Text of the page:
June 13th was also far less static than its predecessor had been, moving around its suburban neighborhood and eventually into the courtroom, while the cast of Street Scene were not seen by viewers until they made their way to the front stoop of their apartment building or, at the very most, appeared at their window overlooking said stoop.
Additionally, The Night of June 13th has one further advantage over Street Scene, much less obvious at the time as it is now, and that is being produced a full year later than the better known film. Talking films were progressing at a steady pace and, not to set an artificial dividing line, the differences between titles released in 1932 versus 1931 are often noticeable. Some of those differences have already been mentioned: there is greater movement and more natural acting, two points attributable to an overall improvement in professional technique by those on each side of the camera that honed itself naturally through experience.
Clive Brook is the top Paramount star player to be featured in The Night of June 13th. Brook had recently starred opposite Marlene Dietrich in Shanghai Express (1932) and would soon head the cast in the Oscar-winning slice of early 20th Century Britain, Cavalcade, for Fox in 1933. By 1935 Brook left Hollywood behind to head back home to Britain where he later enjoyed success in his excellent adaptation of Frederick Lonsdale’s uproarious comedy of manners, On Approval (1944), which he also starred in and directed.
Brook had been in Hollywood since the ‘20s, starring as a romantic leading man in silents and easily transitioning to talkies with his deep British accent allowing to him to continue in the same type of roles.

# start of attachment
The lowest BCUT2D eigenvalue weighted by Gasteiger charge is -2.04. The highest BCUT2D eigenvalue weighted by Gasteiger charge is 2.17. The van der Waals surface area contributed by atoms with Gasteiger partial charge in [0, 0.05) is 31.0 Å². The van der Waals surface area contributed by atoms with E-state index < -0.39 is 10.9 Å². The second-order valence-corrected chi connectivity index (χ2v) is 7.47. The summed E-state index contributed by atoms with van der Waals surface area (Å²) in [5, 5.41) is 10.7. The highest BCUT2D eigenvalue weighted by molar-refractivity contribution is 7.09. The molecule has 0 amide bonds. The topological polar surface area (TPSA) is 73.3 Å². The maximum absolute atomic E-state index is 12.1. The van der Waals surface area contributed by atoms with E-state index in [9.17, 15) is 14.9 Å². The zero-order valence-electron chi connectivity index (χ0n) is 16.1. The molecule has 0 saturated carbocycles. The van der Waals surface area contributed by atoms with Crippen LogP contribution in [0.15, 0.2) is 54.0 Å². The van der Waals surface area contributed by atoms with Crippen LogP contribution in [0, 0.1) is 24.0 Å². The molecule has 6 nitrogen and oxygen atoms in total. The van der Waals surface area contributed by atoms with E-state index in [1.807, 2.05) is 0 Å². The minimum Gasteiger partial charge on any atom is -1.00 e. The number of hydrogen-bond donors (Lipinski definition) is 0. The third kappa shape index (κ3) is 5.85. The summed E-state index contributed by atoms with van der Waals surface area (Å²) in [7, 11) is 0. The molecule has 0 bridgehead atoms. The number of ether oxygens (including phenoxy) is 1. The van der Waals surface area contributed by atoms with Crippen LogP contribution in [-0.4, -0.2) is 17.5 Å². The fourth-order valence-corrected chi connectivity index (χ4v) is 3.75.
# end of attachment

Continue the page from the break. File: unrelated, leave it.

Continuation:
He’s often described as wooden, and while I do like him I’m ready to admit that that is pretty accurate. I find him at his best cast against type, the wooden actor playing the zany character, as he did best later on in On Approval. For an earlier example check out Midnight Club (1933), which is far from a masterpiece, but an enjoyable, far-fetched mystery, also featuring Alan Mowbray, Helen Vinson and George Raft. Brook winks at us throughout Midnight Club.
In dramatic roles Brook comes off as a bit old-fashioned today and I can understand it being tough to embrace him without already knowing him through some of his other films. The Night of June 13th would be a fine introduction. Brook is largely the focus and shows off the available spectrum of his talents as a result.
The Night of June 13th also features the first of fourteen 1930s screen pairings of Charlie Ruggles and Mary Boland, who play husband and wife Philo and Mazie Strawn.
Boland’s Mazie is the much more prominent of the two characters. Despite June 13th having a more serious tone than what we have become used to in a Ruggles and Boland movie, the Strawns are among the lighter characters to be found on Laurel Avenue. The screen tandem provide some chuckles through their rounds of bickering and especially Boland’s solo bits of eavesdropping and nitpicking, especially at the expense of Charley Grapewin's Grandpop.